There are plenty of times where you’ll get trapped in an area with no option but to fight a ton of enemies at once. One section has you flip a switch that slowly unbars the exit. But it also opens several chambers filled with enemies. When all is said and done, you’re going to need to fight about a dozen of these at the same time while carefully kiting them around the room. It’s asinine.
It doesn’t help that some of the enemies are just broken, such as an enemy that takes far too long to kill and whom you have to fight alongside several other enemies while hoping it doesn’t sneak up behind you and one-shot you. It’s very easy for the enemies to slip out of your field of vision and hit you like this.
Being aware of your surroundings is insanely important, but you’ll be so surrounded that you can’t. While Elderborn‘s first chapter takes place in tight areas where you can somewhat keep tabs on everything around you, chapter 2 takes place in a much more open space. This means that it becomes even more difficult to keep tabs on your foes. The game also loves to throw enemies at you in mobs that you haven’t had a chance to figure out yet. So, you’ll have to try and do so against several new enemies at once. It just doesn’t really work.
Sea of sorrow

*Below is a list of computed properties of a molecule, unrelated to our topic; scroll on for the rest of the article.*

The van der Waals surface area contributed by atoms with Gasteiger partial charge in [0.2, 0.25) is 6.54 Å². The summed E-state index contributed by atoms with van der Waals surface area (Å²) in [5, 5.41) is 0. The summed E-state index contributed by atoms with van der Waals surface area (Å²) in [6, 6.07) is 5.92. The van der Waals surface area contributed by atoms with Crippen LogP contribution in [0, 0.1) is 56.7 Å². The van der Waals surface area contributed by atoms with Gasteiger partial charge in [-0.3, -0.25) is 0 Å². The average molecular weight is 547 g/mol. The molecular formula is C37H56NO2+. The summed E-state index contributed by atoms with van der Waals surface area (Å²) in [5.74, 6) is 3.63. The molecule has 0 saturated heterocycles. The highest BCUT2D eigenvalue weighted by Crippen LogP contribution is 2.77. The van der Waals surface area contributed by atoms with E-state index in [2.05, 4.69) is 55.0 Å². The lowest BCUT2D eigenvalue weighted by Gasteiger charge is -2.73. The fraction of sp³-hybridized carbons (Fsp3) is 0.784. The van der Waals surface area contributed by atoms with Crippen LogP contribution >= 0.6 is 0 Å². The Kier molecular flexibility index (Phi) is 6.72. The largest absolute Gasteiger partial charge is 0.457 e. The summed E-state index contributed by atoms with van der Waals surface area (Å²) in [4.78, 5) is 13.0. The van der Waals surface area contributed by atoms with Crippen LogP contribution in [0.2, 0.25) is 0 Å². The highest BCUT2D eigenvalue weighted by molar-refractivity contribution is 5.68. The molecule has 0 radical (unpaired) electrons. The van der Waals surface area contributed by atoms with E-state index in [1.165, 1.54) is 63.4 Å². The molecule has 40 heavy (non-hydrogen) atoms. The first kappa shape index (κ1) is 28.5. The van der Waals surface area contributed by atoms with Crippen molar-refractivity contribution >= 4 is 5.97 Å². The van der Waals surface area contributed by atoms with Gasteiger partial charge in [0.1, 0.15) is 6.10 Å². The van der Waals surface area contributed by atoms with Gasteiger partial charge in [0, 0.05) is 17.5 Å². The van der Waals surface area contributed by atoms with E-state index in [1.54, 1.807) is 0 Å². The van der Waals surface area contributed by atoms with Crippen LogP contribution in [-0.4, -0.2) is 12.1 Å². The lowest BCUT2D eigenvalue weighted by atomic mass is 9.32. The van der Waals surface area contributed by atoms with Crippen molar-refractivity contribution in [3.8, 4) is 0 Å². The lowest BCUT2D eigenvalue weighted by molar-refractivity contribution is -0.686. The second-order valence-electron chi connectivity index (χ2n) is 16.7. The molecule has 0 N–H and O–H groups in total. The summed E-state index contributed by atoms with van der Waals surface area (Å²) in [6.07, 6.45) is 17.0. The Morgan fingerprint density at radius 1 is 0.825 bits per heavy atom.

By the time I learned how to handle all of chapter two’s mobs, the chapter was over. I died so much during that entire part that I almost never got to level up, as my dropped experience was always disappearing due to how you get surprised by a new gank mob every few feet. It really does feel like someone dropped all the enemies in at random. It’s that bad.
There are three chapters total in Elderborn. The third chapter just takes you to various unconnected areas where you have to, wait for it, fight multiple mobs of enemies. It’s really jarring and feels like the game is just in a hurry to wrap itself up at this point.
Leave a scar
There are a couple of boss battles, but they’re mostly underwhelming. One of them is just a lazy copy of the Ornstein and Smough battle that people love to rip off. Strangely, there’s no final boss. You just fight enemies for a while and then interact with an object. Then the credits roll with text where the main character narrates what happens to them. It just feels unfinished.
And the game’s failings are a shame. It’s very clear that a lot of talent and energy went into making it. Many aspects of it are entertaining and well done, but it’s just ruined by the haphazard enemy placement. As a result, Elderborn is simply too frustrating and cheap for me to recommend to anyone other than people who are fond of “difficulty-porn” games like I Wanna Be the Guy.
The lack of a real third chapter also really damages it because, even if the enemy placement gets fixed, the game just kind of gives up after the second chapter. If you’re looking for a well-balanced, fun Souls-like, you probably won’t find this to fit the bill. But, hey, if you love getting crushed by mobs before you’ve learned how to deal with the enemies that compose them, then you’ll probably get a kick out of this. As it stands, though, this is one of the most annoying games I’ve played through in recent memory.